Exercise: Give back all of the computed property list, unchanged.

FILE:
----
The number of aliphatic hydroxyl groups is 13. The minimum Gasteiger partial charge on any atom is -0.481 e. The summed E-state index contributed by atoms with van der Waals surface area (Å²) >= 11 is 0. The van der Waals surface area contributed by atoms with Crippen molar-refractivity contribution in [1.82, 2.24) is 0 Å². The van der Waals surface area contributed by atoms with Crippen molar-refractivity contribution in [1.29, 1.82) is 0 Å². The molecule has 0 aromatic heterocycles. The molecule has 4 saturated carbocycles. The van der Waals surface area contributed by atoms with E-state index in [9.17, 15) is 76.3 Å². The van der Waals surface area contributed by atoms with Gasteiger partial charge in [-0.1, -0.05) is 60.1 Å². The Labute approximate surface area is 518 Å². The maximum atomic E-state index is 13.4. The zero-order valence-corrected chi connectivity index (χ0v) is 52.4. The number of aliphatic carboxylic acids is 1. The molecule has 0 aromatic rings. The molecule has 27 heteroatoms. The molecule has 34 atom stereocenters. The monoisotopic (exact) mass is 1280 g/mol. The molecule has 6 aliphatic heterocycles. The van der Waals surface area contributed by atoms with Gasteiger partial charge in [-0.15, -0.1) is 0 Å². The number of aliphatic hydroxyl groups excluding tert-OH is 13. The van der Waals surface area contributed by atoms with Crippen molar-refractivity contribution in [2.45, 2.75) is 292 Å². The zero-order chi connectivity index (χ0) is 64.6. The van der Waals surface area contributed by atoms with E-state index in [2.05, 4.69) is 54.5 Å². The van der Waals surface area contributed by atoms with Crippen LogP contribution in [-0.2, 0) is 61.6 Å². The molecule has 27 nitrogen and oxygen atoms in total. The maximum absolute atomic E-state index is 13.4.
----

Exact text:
The number of aliphatic hydroxyl groups is 13. The minimum Gasteiger partial charge on any atom is -0.481 e. The summed E-state index contributed by atoms with van der Waals surface area (Å²) >= 11 is 0. The van der Waals surface area contributed by atoms with Crippen molar-refractivity contribution in [1.82, 2.24) is 0 Å². The van der Waals surface area contributed by atoms with Crippen molar-refractivity contribution in [1.29, 1.82) is 0 Å². The molecule has 0 aromatic heterocycles. The molecule has 4 saturated carbocycles. The van der Waals surface area contributed by atoms with E-state index in [9.17, 15) is 76.3 Å². The van der Waals surface area contributed by atoms with Gasteiger partial charge in [-0.1, -0.05) is 60.1 Å². The Labute approximate surface area is 518 Å². The maximum atomic E-state index is 13.4. The zero-order valence-corrected chi connectivity index (χ0v) is 52.4. The number of aliphatic carboxylic acids is 1. The molecule has 0 aromatic rings. The molecule has 27 heteroatoms. The molecule has 34 atom stereocenters. The monoisotopic (exact) mass is 1280 g/mol. The molecule has 6 aliphatic heterocycles. The van der Waals surface area contributed by atoms with Gasteiger partial charge in [-0.15, -0.1) is 0 Å². The number of aliphatic hydroxyl groups excluding tert-OH is 13. The van der Waals surface area contributed by atoms with Crippen molar-refractivity contribution in [2.45, 2.75) is 292 Å². The zero-order chi connectivity index (χ0) is 64.6. The van der Waals surface area contributed by atoms with E-state index in [2.05, 4.69) is 54.5 Å². The van der Waals surface area contributed by atoms with Crippen LogP contribution in [-0.2, 0) is 61.6 Å². The molecule has 27 nitrogen and oxygen atoms in total. The maximum absolute atomic E-state index is 13.4.